Nick Mercer, Commercial Director for Eurostar said: “Our research shows ski customers are seeking a more civilised way to reach their resorts by travelling by high-speed rail from London to the heart of the Swiss Alps. Our direct ski services to the French Alps have grown in popularity year on year and we expect this new service to the Swiss Alps to have similar appeal.

    “With the highest runs in Europe, spectacular scenery and reliable snow, Swiss skiing offers something for everyone. With the resorts located just a short distance from the train stations, passengers have a much more seamless journey than travelling by air.”

    Travellers can indulge themselves on their way to and from the slopes by travelling Standard Premier, where they will enjoy more spacious seating as well as light meals and drinks served at their seat.

  5. Paul Dyson
    Oct 9th, 2012 at 10:44

    Being under fire is never a pleasant experience, and even if the fire is inaccurate there are always those shells marked “to whom it may concern” that can make you just as dead. It’s even worse psychologically when the enemy uses ammunition that your own side has supplied. The initial construction in the Central Valley provides a perfect issue for project critics as it really doesn’t provide any useful transportation. Bridging the gap Bakersfield to L.A. was and still is the only sensible first phase. We’ll see how this all pans out but you can expect the barrage to grow in intensity in the coming weeks. Incoming!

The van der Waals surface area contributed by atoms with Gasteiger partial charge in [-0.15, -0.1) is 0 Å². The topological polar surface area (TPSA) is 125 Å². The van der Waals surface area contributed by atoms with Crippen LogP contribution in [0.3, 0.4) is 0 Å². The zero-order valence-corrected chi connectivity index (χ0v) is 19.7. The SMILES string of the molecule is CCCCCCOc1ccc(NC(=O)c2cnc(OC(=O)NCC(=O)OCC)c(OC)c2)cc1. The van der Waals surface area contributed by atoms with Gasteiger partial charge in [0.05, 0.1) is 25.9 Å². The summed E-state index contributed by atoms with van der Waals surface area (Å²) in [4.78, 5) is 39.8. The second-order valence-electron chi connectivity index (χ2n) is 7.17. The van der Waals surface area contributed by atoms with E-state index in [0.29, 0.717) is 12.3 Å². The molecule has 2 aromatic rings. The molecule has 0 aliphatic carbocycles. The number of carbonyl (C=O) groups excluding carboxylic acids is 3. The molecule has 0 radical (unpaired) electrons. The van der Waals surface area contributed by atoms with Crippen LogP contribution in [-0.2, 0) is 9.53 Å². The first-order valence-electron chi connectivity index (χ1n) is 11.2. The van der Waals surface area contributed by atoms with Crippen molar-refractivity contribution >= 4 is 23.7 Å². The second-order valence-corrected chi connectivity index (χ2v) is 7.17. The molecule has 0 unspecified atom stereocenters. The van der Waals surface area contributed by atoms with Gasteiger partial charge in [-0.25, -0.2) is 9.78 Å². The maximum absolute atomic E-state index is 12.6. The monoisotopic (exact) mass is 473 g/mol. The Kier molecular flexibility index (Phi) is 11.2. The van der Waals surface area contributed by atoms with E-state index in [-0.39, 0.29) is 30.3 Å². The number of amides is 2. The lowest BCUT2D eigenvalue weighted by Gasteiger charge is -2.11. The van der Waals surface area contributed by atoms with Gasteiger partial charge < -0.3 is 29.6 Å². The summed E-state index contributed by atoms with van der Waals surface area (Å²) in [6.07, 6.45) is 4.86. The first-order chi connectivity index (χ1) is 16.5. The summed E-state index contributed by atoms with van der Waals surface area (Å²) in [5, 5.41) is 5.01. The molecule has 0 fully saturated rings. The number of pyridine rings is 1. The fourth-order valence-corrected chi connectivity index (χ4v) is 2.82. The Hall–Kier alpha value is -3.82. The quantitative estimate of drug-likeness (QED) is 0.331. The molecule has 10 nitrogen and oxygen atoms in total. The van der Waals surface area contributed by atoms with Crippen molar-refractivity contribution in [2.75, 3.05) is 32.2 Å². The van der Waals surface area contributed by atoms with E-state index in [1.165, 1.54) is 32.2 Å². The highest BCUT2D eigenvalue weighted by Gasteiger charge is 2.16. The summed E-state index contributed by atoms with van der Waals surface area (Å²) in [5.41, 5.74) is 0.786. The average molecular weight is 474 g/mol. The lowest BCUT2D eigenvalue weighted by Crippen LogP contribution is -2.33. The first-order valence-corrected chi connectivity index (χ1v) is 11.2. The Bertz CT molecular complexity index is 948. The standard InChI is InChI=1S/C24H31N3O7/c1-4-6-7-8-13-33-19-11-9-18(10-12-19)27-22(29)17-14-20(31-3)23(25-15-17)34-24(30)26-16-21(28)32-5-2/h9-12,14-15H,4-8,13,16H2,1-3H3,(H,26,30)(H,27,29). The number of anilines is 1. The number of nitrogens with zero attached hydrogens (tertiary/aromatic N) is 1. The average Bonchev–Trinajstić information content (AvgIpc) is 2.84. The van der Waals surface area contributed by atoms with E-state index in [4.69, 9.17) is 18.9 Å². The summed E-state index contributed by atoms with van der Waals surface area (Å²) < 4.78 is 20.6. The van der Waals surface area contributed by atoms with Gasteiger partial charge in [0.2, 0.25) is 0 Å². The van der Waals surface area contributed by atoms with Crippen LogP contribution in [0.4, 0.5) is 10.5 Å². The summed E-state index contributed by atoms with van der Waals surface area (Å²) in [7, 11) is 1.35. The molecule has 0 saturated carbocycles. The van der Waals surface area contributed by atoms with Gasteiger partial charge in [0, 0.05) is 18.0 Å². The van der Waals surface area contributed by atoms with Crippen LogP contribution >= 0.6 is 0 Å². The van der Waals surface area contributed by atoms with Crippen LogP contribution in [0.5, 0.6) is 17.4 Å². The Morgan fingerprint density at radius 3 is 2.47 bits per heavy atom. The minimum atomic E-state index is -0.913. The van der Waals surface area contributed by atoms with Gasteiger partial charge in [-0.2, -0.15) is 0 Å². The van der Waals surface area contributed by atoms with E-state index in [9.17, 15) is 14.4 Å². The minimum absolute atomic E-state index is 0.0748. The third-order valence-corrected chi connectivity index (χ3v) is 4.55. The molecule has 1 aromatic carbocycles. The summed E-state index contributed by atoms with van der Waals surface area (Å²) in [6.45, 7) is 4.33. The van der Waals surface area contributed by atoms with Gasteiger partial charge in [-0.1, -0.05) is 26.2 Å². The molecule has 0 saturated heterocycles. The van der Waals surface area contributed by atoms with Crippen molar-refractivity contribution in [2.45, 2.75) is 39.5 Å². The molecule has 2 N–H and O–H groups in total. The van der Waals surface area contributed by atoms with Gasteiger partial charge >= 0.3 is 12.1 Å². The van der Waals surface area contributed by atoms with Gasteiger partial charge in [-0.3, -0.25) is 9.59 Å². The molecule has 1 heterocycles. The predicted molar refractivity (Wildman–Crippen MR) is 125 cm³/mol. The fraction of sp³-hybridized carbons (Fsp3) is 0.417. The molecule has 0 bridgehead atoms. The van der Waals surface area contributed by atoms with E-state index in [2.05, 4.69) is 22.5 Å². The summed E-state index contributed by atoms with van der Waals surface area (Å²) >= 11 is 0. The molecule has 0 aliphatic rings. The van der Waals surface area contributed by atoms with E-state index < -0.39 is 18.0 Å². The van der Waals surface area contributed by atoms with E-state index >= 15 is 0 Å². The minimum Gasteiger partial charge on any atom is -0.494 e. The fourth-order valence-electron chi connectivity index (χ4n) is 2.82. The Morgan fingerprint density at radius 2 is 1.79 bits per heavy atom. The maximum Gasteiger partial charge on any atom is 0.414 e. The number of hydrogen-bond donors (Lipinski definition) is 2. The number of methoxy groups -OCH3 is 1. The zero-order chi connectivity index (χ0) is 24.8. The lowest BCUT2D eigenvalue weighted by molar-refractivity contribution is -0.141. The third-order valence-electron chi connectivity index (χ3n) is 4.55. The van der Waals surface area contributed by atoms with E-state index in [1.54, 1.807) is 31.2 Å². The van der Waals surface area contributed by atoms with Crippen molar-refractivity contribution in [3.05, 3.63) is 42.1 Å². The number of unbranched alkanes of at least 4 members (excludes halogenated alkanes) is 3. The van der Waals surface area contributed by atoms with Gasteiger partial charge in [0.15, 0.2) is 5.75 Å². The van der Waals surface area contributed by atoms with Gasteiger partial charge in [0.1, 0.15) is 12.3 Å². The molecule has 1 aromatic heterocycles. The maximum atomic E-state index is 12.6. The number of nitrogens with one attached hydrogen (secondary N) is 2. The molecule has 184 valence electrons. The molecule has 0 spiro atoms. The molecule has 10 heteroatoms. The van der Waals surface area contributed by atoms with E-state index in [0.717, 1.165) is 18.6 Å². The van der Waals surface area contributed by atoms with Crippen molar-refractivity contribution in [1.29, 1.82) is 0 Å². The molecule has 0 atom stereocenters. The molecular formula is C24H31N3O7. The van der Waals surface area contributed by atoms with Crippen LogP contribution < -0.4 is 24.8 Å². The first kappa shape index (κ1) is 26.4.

Robert Cruickshank Reply:

    I agree with you that the way this is being phased and handled opens the door to these criticisms, but the criticisms are flawed. Had the first construction segment been Bakersfield to LA the same people would be making much the same claims.

    VBobier Reply:

    Pretty much, some people don’t like anything New or that uses less oil…

    Joey Reply:

    Of course there will always be criticisms, but do you argue with the fact that Bakersfield-LA has enough demand to start electrified rail service by itself, whereas the CV has little justification for more than a few amtrak runs per day until more track is built?

    thatbruce Reply:


    There are two problems with building LA to the Central Valley or SF to the Central Valley before the Central Valley. The first problem is the hills. No matter which route you select, building through hilly terrain simply takes much longer than building over flat ground, leading to the risk of running out of money with not even a completed tunnel to show for it.